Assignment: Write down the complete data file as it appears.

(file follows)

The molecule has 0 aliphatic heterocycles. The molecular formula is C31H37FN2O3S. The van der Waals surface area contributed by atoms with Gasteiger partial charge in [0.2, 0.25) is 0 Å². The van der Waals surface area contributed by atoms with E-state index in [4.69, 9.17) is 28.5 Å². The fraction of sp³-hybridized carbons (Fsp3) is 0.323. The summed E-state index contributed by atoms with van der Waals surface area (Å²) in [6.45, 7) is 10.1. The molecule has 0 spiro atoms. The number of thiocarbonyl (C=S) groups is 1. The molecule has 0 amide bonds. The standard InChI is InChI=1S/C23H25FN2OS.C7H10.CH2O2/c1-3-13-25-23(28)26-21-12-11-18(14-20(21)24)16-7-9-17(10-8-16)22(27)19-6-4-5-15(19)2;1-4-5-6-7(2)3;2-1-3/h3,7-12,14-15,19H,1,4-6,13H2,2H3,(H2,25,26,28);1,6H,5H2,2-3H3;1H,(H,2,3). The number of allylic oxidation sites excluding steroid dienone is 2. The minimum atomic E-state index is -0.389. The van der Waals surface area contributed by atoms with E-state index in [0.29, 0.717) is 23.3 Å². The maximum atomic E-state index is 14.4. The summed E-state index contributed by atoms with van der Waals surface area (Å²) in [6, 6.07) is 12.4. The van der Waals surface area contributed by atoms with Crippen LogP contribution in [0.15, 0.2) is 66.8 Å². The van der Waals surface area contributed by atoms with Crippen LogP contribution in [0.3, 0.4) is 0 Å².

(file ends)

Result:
The molecule has 0 aliphatic heterocycles. The molecular formula is C31H37FN2O3S. The van der Waals surface area contributed by atoms with Gasteiger partial charge in [0.2, 0.25) is 0 Å². The van der Waals surface area contributed by atoms with E-state index in [4.69, 9.17) is 28.5 Å². The fraction of sp³-hybridized carbons (Fsp3) is 0.323. The summed E-state index contributed by atoms with van der Waals surface area (Å²) in [6.45, 7) is 10.1. The molecule has 0 spiro atoms. The number of thiocarbonyl (C=S) groups is 1. The molecule has 0 amide bonds. The standard InChI is InChI=1S/C23H25FN2OS.C7H10.CH2O2/c1-3-13-25-23(28)26-21-12-11-18(14-20(21)24)16-7-9-17(10-8-16)22(27)19-6-4-5-15(19)2;1-4-5-6-7(2)3;2-1-3/h3,7-12,14-15,19H,1,4-6,13H2,2H3,(H2,25,26,28);1,6H,5H2,2-3H3;1H,(H,2,3). The number of allylic oxidation sites excluding steroid dienone is 2. The minimum atomic E-state index is -0.389. The van der Waals surface area contributed by atoms with E-state index in [0.29, 0.717) is 23.3 Å². The maximum atomic E-state index is 14.4. The summed E-state index contributed by atoms with van der Waals surface area (Å²) in [6, 6.07) is 12.4. The van der Waals surface area contributed by atoms with Crippen LogP contribution in [0.15, 0.2) is 66.8 Å². The van der Waals surface area contributed by atoms with Crippen LogP contribution in [0.3, 0.4) is 0 Å².